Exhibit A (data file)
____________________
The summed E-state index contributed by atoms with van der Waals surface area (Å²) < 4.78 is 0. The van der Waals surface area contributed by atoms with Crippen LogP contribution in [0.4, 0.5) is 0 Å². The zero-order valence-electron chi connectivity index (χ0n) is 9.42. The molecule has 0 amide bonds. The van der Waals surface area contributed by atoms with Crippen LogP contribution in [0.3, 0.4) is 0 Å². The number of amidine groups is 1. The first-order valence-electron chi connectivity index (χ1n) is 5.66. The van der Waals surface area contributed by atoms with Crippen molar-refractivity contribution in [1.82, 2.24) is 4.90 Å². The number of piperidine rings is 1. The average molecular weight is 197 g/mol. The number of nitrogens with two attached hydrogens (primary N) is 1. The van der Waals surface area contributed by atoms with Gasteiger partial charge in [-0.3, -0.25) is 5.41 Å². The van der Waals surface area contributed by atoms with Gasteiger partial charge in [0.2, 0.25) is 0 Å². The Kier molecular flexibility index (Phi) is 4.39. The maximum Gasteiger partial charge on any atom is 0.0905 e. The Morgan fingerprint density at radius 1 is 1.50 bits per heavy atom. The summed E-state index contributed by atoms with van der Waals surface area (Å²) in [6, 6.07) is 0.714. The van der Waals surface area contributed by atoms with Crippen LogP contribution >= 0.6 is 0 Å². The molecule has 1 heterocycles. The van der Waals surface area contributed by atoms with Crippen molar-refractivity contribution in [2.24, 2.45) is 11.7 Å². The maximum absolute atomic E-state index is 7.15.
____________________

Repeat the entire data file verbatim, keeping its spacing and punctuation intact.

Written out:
The summed E-state index contributed by atoms with van der Waals surface area (Å²) < 4.78 is 0. The van der Waals surface area contributed by atoms with Crippen LogP contribution in [0.4, 0.5) is 0 Å². The zero-order valence-electron chi connectivity index (χ0n) is 9.42. The molecule has 0 amide bonds. The van der Waals surface area contributed by atoms with Crippen LogP contribution in [0.3, 0.4) is 0 Å². The number of amidine groups is 1. The first-order valence-electron chi connectivity index (χ1n) is 5.66. The van der Waals surface area contributed by atoms with Crippen molar-refractivity contribution in [1.82, 2.24) is 4.90 Å². The number of piperidine rings is 1. The average molecular weight is 197 g/mol. The number of nitrogens with two attached hydrogens (primary N) is 1. The van der Waals surface area contributed by atoms with Gasteiger partial charge in [-0.3, -0.25) is 5.41 Å². The van der Waals surface area contributed by atoms with Gasteiger partial charge in [0.2, 0.25) is 0 Å². The Kier molecular flexibility index (Phi) is 4.39. The maximum Gasteiger partial charge on any atom is 0.0905 e. The Morgan fingerprint density at radius 1 is 1.50 bits per heavy atom. The summed E-state index contributed by atoms with van der Waals surface area (Å²) in [6, 6.07) is 0.714. The van der Waals surface area contributed by atoms with Crippen LogP contribution >= 0.6 is 0 Å². The molecule has 1 heterocycles. The van der Waals surface area contributed by atoms with Crippen molar-refractivity contribution in [2.24, 2.45) is 11.7 Å². The maximum absolute atomic E-state index is 7.15.